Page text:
Furthermore, the canonical Monte Carlo (MC) simulations followed by geometry optimization using the PBE-D3 functional29,30 indicate that CO2 molecules are found at three sites, which agree with the experimental result. The PBE-D3-calculated binding energy (BE) for adsorption of one CO2 molecule in Zn-DPA decreases following the order site I > site III ≈ site II, suggesting that the site I is the most favorable for CO2 adsorption at low loading (Supplementary Fig. 13). This result was analyzed by using the EINT(H-G) between CO2 and Zn-DPA and EDEF(H) of Zn-DPA. Because EDEF(G) is negligibly small, it is not discussed herein. The EDEF(H) is similar among the sites I, II, and III (Supplementary Table 3). However, the EINT(H-G) at the site I (–9.88 kcal mol−1) is much larger (much more negative) than at the sites II and III. This EINT(H-G) at the site I mainly arises from the electrostatic interactions of CO2 molecule with Zn2+ and carboxylates because the negatively charged O atom approaches the positively charged Zn atom and the positively charged C atom approaches the negatively charged O atom of the carboxylates (Supplementary Fig. 14). Because the Zn2+–CO2 interaction is absent at the sites II and III, the EINT(H-G) is weaker at these sites than at the site I. This is the reason why the site I exhibits the largest (most negative) CO2-binding energy. These results indicate that CO2 adsorption into Zn-DPA is likely to occur first at the site I and then CO2 adsorption starts to occur at the site II or III. The present calculations also showed the BE value is similar between the sites II and III in the presence of 8 CO2 molecules at the site I (Supplementary Table 4), exhibiting that CO2 adsorption similarly occurs at these sites II and III. These computational results are consistent with the experimental results by the single-crystal XRD that CO2 molecules are found in similar occupancy at both of the sites II and III but the probability is lower than that at the site I. Thus, the combined experimental and computational results suggest that Zn-DPA has a high CO2-binding affinity and could activate CO2.

Size-selective fixation of captured CO2 in Zn-DPA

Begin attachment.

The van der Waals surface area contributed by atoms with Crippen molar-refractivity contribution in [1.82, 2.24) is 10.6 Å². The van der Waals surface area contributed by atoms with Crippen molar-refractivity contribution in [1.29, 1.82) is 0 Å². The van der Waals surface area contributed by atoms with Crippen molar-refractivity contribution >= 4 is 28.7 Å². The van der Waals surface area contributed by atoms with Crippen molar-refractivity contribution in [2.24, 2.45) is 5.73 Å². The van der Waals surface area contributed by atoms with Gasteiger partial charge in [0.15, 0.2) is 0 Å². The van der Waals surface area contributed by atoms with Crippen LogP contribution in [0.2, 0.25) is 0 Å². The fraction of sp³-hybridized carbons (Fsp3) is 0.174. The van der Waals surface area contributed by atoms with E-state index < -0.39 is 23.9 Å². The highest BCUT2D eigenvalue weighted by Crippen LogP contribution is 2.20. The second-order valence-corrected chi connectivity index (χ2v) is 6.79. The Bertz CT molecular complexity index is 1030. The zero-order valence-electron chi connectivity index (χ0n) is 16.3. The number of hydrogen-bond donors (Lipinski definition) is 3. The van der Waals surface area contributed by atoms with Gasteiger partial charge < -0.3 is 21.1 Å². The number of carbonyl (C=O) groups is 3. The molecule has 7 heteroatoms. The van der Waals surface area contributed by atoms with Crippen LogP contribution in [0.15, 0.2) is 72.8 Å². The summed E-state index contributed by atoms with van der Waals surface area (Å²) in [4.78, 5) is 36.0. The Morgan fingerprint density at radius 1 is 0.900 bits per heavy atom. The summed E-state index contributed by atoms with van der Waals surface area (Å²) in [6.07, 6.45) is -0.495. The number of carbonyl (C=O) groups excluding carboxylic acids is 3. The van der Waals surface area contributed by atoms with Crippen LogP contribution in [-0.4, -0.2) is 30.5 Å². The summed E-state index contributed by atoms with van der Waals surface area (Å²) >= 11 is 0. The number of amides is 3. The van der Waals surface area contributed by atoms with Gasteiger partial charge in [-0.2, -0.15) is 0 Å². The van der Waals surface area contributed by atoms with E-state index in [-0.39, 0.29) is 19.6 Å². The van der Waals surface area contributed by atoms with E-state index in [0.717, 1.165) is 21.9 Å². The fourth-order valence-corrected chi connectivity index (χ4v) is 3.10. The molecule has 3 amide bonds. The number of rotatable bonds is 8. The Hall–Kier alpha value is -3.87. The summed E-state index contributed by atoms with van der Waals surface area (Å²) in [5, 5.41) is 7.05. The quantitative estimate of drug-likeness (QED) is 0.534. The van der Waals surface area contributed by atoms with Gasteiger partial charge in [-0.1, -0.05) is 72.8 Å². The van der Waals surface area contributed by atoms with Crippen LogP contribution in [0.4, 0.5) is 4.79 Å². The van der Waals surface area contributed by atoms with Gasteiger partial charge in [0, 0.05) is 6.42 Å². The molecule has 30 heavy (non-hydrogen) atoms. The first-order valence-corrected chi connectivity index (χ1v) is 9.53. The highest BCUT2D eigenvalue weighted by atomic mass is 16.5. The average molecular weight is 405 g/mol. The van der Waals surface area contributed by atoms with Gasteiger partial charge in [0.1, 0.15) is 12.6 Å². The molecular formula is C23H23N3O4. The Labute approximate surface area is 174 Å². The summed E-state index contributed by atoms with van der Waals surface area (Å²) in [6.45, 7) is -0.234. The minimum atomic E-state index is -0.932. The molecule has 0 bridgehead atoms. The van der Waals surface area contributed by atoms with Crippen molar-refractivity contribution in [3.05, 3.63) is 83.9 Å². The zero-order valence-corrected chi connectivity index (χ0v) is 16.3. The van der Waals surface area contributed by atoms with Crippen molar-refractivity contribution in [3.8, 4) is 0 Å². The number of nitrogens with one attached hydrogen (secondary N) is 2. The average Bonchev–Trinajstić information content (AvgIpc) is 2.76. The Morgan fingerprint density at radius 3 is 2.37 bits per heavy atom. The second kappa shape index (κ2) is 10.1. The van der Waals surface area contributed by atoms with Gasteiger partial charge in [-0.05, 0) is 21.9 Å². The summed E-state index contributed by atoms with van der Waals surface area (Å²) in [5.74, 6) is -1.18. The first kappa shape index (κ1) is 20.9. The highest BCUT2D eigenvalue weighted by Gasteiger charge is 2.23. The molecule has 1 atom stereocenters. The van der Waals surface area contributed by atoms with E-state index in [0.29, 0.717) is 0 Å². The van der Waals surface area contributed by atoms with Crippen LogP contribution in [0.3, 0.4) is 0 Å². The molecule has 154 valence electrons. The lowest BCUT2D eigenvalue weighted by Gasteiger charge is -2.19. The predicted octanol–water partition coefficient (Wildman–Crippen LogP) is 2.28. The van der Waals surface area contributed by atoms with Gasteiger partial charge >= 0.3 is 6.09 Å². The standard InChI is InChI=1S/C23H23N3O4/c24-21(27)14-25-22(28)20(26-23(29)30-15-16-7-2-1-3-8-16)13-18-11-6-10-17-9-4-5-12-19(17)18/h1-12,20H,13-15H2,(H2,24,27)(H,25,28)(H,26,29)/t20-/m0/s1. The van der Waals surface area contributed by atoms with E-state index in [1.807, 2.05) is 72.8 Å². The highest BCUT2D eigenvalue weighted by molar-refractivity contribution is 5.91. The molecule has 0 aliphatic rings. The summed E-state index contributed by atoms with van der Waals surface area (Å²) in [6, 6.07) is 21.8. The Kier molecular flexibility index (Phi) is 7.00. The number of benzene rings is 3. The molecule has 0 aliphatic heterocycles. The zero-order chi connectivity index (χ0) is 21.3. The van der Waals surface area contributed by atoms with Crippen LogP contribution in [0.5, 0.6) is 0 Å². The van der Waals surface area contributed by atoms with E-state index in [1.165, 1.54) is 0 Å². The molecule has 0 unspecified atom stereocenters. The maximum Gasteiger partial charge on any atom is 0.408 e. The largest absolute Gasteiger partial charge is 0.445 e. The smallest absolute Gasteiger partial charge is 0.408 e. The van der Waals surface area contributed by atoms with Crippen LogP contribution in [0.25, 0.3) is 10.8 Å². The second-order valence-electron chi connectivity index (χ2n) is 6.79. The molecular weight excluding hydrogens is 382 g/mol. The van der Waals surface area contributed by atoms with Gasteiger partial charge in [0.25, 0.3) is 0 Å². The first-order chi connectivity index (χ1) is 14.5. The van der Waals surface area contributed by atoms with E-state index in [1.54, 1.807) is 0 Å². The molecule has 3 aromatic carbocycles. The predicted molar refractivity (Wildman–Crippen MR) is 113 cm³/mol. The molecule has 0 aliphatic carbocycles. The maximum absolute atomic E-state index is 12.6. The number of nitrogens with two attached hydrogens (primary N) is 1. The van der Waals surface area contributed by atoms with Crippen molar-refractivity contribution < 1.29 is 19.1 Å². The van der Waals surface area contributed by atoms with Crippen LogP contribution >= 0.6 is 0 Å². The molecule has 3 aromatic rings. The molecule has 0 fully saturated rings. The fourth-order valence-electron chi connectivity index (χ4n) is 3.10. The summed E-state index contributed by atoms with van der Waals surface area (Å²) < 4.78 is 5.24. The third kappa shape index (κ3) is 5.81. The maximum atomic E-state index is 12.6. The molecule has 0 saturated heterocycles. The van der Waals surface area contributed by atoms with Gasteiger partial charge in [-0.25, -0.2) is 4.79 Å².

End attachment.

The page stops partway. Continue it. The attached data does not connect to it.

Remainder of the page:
The ability of CO2 capture and the Lewis acid metal sites embedded in its framework suggest that Zn-DPA is a highly promising size-selective heterogeneous catalyst for reactions of CO2 with substrate. Our catalytic experiments focused on the cycloaddition of carbon dioxide and epoxides. This reaction was performed with Zn-DPA in an autoclave reactor at 1 MPa and 373 K. A small aliquot of the supernatant reaction mixture was analyzed by nuclear magnetic resonance spectroscopy (1H NMR) to calculate the reaction yield (Supplementary Fig. 15). As shown in Table 1, the transformation was initially examined by using 2-(phenoxymethyl)oxirane (20 mmol) and CO2 as the coupling partners, along with 5 μmol of Zn-DPA (based on Zn1.5 cluster) and co-catalytic amounts (0.3 mmol) of tetrabutylammonium bromide (TBABr). The results indicated that Zn-DPA can serve as an effective catalyst for the solvent-free synthesis of cyclic carbonates, affording an almost complete conversion within 2 h. The turnover number (TON) was 4000 per Zn1.5 cluster of Zn-DPA, and the turnover frequency (TOF) was 2000 per Zn1.5 cluster of Zn-DPA per hour. To the best of our knowledge, these values are higher than all of those previously reported for MOF-based catalysts in the cycloaddition of carbon dioxide to epoxides under similar conditions19,31. Several control experiments were conducted, e.g. the absence of any of the individual components, containing Zn-DPA, TBABr, and both, led to only 10% even hardly any 4-(phenoxymethyl)-1,3-dioxolan-2-one product (Supplementary Table 5, entries 1−3). The subcomponents of Zn-DPA were then investigated independently. H3tca, abp, or Zn(NO3)2·6H2O instead of Zn-DPA was applied to CO2 fixation reaction under the same conditions as mentioned above, leading to 11%, 12%, and 43% yield in this product formation (Supplementary Table 5, entries 4−7). Thus, this demonstrated that our MOF Zn-DPA is essential for the cycloaddition reaction of carbon dioxide to epoxides.

Table 1 Zn-DPA-catalyzed coupling of epoxides with CO2a

We further examined the performance of Zn-DPA in corresponding CO2 cycloaddition reactions, under the same mild conditions, with aliphatic epoxides or aromatic epoxides substituted with different functional groups to check the generality of the catalyst. In the presence of aliphatic epoxides, such as allyl glycidyl ether, butyl glycidyl ether, glycidyl methacrylate, and glycol diglycidyl ether, all gave a high yield (> 90%, Table 1, entries 2−5). The introduction of nitro- or methoxy-groups onto the phenyl ring gave 88% and 81% of the respective products under the same reaction conditions. Interestingly, as the molecular size of the epoxide substrate increased, the yield of cyclic carbonate decreased significantly, as illustrated by the 49% yield of 4,4′-((1,3-phenylenebis(oxy))bis(methy-lene))bis(1,3-dioxolan-2-one) (Table 1, Entry 8). With the bulky epoxide bis(4-(oxiran-2-ylmethoxy)phenyl)methane, there was a dramatic decrease in the yield of cyclic carbonates with only 14% conversion of the reactants, suggesting that the large epoxide substrate restricted diffusion into the pores of Zn-DPA, which limited the access of reactants to the active sites (Table 1, Entry 9)11,32, resulting in size-selective catalysis. Such remarkably high efficiency and size selectivity to epoxides in catalytic CO2 cycloaddition confirm that the PCP Zn-DPA is a suitable heterogeneous catalyst for carbon fixation. Notably, the catalytic effect in an open-dense flexible PCP was not different for small and bulky epoxide substrates, which highlights the importance of the adaptable channels for the size-selective catalysis for CO2 fixation (Supplementary Table 6).